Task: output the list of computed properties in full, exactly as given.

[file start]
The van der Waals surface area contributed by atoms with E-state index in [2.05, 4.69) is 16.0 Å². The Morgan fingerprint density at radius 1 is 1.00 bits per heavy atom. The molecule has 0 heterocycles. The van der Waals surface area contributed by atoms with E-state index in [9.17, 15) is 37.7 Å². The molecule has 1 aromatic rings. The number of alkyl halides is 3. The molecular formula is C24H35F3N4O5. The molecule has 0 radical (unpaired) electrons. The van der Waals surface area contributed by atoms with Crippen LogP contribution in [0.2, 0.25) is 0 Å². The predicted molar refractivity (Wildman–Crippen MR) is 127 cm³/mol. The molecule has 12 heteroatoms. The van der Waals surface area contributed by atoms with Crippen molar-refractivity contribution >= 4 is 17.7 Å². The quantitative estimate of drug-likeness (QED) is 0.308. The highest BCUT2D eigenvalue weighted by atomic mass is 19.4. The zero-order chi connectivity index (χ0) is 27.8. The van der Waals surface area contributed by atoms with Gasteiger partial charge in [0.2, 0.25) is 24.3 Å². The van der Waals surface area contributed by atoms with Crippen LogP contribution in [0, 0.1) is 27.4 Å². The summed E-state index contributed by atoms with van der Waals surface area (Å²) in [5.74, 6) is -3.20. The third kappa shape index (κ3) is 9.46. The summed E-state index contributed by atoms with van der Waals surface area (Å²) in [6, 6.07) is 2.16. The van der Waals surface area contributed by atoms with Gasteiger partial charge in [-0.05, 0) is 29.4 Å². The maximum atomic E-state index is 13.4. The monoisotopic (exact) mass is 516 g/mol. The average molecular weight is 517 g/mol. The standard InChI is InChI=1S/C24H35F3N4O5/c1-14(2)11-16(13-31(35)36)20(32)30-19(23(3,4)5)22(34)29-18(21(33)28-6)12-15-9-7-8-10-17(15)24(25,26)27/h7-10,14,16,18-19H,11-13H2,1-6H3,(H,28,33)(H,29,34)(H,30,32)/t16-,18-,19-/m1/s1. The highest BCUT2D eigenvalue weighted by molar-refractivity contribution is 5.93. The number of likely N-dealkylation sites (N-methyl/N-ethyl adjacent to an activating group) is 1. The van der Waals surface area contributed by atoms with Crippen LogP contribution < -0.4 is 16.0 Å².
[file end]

The van der Waals surface area contributed by atoms with E-state index in [2.05, 4.69) is 16.0 Å². The Morgan fingerprint density at radius 1 is 1.00 bits per heavy atom. The molecule has 0 heterocycles. The van der Waals surface area contributed by atoms with E-state index in [9.17, 15) is 37.7 Å². The molecule has 1 aromatic rings. The number of alkyl halides is 3. The molecular formula is C24H35F3N4O5. The molecule has 0 radical (unpaired) electrons. The van der Waals surface area contributed by atoms with Crippen LogP contribution in [0.2, 0.25) is 0 Å². The predicted molar refractivity (Wildman–Crippen MR) is 127 cm³/mol. The molecule has 12 heteroatoms. The van der Waals surface area contributed by atoms with Crippen molar-refractivity contribution >= 4 is 17.7 Å². The quantitative estimate of drug-likeness (QED) is 0.308. The highest BCUT2D eigenvalue weighted by atomic mass is 19.4. The zero-order chi connectivity index (χ0) is 27.8. The van der Waals surface area contributed by atoms with Gasteiger partial charge in [0.2, 0.25) is 24.3 Å². The van der Waals surface area contributed by atoms with Crippen LogP contribution in [0, 0.1) is 27.4 Å². The summed E-state index contributed by atoms with van der Waals surface area (Å²) in [5.74, 6) is -3.20. The third kappa shape index (κ3) is 9.46. The summed E-state index contributed by atoms with van der Waals surface area (Å²) in [6, 6.07) is 2.16. The van der Waals surface area contributed by atoms with Gasteiger partial charge in [-0.05, 0) is 29.4 Å². The maximum atomic E-state index is 13.4. The monoisotopic (exact) mass is 516 g/mol. The average molecular weight is 517 g/mol. The standard InChI is InChI=1S/C24H35F3N4O5/c1-14(2)11-16(13-31(35)36)20(32)30-19(23(3,4)5)22(34)29-18(21(33)28-6)12-15-9-7-8-10-17(15)24(25,26)27/h7-10,14,16,18-19H,11-13H2,1-6H3,(H,28,33)(H,29,34)(H,30,32)/t16-,18-,19-/m1/s1. The highest BCUT2D eigenvalue weighted by molar-refractivity contribution is 5.93. The number of likely N-dealkylation sites (N-methyl/N-ethyl adjacent to an activating group) is 1. The van der Waals surface area contributed by atoms with Crippen LogP contribution < -0.4 is 16.0 Å².